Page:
Help to Buy - a positive or negative?
The government has lent £11bn to 211,000 home buyers in five years and it is clear this has concentrated building, lending and buying activity into the sub £600k market segment. The National Audit Office (NAO) has said today that Help to Buy is exposing taxpayers to “significant market risk” should property values fall.
Providing 40% of the property value in Greater London and 20% in the rest of the UK has fuelled demand and correspondingly supply creation as house
builders and developers focus in this segment. Has it been positive or negative for the market?
Helped 170,000 first time buyers onto the market (housing minister)
Increased home building by 15%
40% of new build sales have been supported by the scheme
New build annual sales increased from 61,357 to 104,245 since introduction in 2013
NAO claim two thirds of purchasers using the scheme could have bought without the scheme. Is this driving higher levels of homeowner debt that is necessary?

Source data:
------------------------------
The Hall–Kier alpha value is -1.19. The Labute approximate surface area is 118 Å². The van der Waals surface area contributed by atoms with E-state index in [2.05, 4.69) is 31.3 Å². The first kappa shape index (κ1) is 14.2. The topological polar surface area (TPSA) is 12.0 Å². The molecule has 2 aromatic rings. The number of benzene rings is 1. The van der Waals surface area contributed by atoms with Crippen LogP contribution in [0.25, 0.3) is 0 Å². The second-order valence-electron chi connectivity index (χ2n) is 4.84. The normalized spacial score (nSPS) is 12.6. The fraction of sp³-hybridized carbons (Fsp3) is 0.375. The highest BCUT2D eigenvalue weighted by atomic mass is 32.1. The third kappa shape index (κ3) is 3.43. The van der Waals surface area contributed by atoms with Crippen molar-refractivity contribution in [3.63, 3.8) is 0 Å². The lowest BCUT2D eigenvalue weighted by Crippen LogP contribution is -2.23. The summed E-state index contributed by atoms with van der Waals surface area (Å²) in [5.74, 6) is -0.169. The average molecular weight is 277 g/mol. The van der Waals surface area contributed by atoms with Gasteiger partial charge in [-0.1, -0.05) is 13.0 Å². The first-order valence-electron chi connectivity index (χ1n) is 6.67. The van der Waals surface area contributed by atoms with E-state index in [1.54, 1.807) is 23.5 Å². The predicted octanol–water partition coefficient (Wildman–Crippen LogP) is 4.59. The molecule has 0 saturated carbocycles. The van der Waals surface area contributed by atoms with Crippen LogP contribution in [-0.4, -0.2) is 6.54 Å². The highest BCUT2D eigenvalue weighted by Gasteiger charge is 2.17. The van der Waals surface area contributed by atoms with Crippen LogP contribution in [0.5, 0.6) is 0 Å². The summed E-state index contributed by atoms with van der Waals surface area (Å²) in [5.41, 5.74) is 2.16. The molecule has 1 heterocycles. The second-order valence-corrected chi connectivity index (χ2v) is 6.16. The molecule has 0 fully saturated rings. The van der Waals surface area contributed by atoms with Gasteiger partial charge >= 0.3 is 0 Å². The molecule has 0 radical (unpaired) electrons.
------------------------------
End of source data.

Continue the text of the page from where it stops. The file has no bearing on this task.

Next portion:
Has the current £11bn – forecast to be £29bn by scheme maturity in march 2023 – just inflated prices and exposed buyers to the risk of overpaying?
Given the lag between land acquisition, new build start and completion of the units will the supply tail work through as the demand stimulus falls away? Could this expose those developers and house builders to material risk on their sales forecasts?
What we do know is that debt availability stimulates house prices.
We have the combination of this government stimulus at the same time as all time low interest rates, you can’t help but think these two combined are an explosive combination. Time will tell but developers and house builders should think twice before thinking the Help to Buy market is a one way bet for future schemes.
I applaud the Government being proactive in trying to support the housing market. We need to remain focused on how to achieve higher levels of housing provision that is affordable to society. However this scheme feels like a stimulus that risks driving short term pricing volatility rather than address the fundamental challenge to the sector which continues to be the inefficiency of the planning system and the availability of finance and capital to SME house builders and developers.